One factor is linked with increased risk of 13 types of cancer, according to the Centers for Disease Control and Prevention (CDC). And those types of cancer account for around 40% of all cancer diagnoses in the United States. While the rate of new diagnoses of cancer has declined over the past two decades, the rate of diagnoses for the types of cancer associated with this factor have increased.
What is this factor? Being overweight or obese. There's good news, though. You can lose weight to lower your risk for these cancer types.
Types of cancer linked to weight
It might be surprising that so many types of cancer are linked to being overweight or obese. What are these cancer types? Starting at the top (literally) is meningioma, a cancer in the tissue covering the brain and spinal cord. Moving to the gastrointestinal tract and digestive system, esophageal adenocarcinoma, upper stomach cancer, gallbladder cancer, liver cancer, pancreatic cancer, and colorectal cancer all have been found to be associated with high weight levels.
In addition, people who are overweight or obese have higher risks for kidney and thyroid cancer. That's also the case for multiple myeloma, a cancer affecting blood cells.
The CDC's research found that 55% of all cancers diagnosed in women are associated with being overweight or obese, compared with only 24% for men. Several of the weight-related types of cancer are specific to women: postmenopausal breast cancer, ovarian cancer, and endometrial cancer, a cancer of the uterine lining.
All of the bad statistics could have been even worse. The CDC noted that "screening for colorectal cancer prevents new cases by finding abnormal growths in the colon and rectum before they turn into cancer." Without this screening, more weight-related cancer diagnoses could have occurred.
Why weight matters
So why does weight matter when it comes to risk for cancer? There are several theories that could at least partially explain the linkage.
Obese people frequently experience chronic inflammation that can eventually cause DNA damage, which then leads to cancer. For example, inflammation resulting from gastroesophageal reflux disease (GERD) or Barrett's esophagus, a serious complication of GERD, is a probable cause of esophageal adenocarcinoma.
For women, fat tissue can produce excess levels of estrogen. These high levels have been associated with increased risks of breast, endometrial, ovarian, and other cancers. In both women and men, fat cells produce hormones that can affect cell growth. One such hormone, leptin, appears to promote cell proliferation -- which helps cancer spread.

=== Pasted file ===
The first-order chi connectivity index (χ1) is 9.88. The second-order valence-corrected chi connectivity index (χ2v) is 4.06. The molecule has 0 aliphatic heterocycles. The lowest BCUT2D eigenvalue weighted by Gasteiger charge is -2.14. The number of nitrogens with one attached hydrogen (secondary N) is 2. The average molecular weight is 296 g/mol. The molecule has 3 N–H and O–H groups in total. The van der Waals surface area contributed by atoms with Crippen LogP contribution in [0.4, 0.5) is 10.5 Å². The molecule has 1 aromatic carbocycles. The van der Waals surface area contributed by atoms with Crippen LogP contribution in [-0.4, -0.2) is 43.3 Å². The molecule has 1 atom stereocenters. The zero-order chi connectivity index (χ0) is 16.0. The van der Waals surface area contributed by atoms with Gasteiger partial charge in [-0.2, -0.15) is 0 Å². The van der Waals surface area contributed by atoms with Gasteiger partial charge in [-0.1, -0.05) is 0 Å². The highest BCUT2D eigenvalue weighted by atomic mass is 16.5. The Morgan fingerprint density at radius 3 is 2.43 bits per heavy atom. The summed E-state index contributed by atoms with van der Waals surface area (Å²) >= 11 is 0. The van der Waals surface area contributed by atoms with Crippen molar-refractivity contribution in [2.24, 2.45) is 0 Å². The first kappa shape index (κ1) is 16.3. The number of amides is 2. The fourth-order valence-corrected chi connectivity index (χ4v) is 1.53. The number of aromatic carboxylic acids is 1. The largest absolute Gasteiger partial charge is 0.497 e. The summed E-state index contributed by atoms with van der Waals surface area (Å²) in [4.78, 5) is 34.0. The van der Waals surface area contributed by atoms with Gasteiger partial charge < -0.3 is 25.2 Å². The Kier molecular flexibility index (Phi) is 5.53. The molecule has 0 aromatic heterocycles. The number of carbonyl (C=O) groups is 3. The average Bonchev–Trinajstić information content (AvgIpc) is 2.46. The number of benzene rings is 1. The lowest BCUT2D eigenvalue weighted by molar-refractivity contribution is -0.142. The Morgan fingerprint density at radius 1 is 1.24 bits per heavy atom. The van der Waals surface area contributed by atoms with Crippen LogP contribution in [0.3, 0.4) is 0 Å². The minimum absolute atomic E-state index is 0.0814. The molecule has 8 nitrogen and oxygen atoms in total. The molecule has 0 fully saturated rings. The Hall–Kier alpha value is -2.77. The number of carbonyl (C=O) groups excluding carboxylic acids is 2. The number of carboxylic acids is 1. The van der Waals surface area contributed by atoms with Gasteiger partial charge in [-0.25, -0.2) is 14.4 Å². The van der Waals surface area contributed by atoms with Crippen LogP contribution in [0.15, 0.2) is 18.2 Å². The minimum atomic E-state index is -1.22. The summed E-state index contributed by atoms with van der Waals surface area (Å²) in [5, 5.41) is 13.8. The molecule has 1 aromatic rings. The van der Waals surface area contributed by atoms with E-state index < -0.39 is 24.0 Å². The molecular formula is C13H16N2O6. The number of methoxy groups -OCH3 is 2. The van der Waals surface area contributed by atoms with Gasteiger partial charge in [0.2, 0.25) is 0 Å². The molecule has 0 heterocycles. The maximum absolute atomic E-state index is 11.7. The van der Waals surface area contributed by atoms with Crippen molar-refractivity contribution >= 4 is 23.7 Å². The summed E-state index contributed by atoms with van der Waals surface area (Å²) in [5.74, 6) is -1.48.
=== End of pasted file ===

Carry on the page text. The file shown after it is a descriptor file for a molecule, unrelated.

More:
But can reducing weight levels actually help reduce the risk of cancer? Oncologist Lisa C. Richardson, director of the CDC's Division of Cancer Prevention and Control, says, "Yes, good health is the best prescription for preventing chronic diseases, including cancer." Some studies have also found evidence of lower cancer risk following weight loss.
A gold mine?
If you knew of a company with a product that could help reduce the risks of 13 types of cancer, you'd probably think you had found a gold mine. The problem with gold mines, though, is that sometimes they don't contain much gold.
Arena Pharmaceuticals (NASDAQ: ARNA), for example, gained FDA approval for weight-loss drug Belviq in 2012. However, Belviq hasn't been a big winner in the market. Arena's stock performance now hinges more on its pipeline candidates.
On the other hand, Weight Watchers International (NYSE: WTW) stock has quadrupled this year. The company has taken several steps to appeal to customers, including enhancing digital offerings and updating its program. As a result, Weight Watchers' subscriber count at the end of the second quarter jumped 20% year over year to 3.5 million.
The connection between weight and higher risks of diabetes has been known for a while -- but the upward trend for Americans diagnosed with diabetes hasn't slowed down. Will the latest report from the CDC make any difference? Maybe not. But it presents yet another marketing opportunity for companies like Weight Watchers. And look for health insurers to step up efforts to cajole members to lose weight, especially with the skyrocketing costs of cancer drugs. The old saying we've all heard might be more true than you thought: An ounce of prevention really could be worth a pound of cure.
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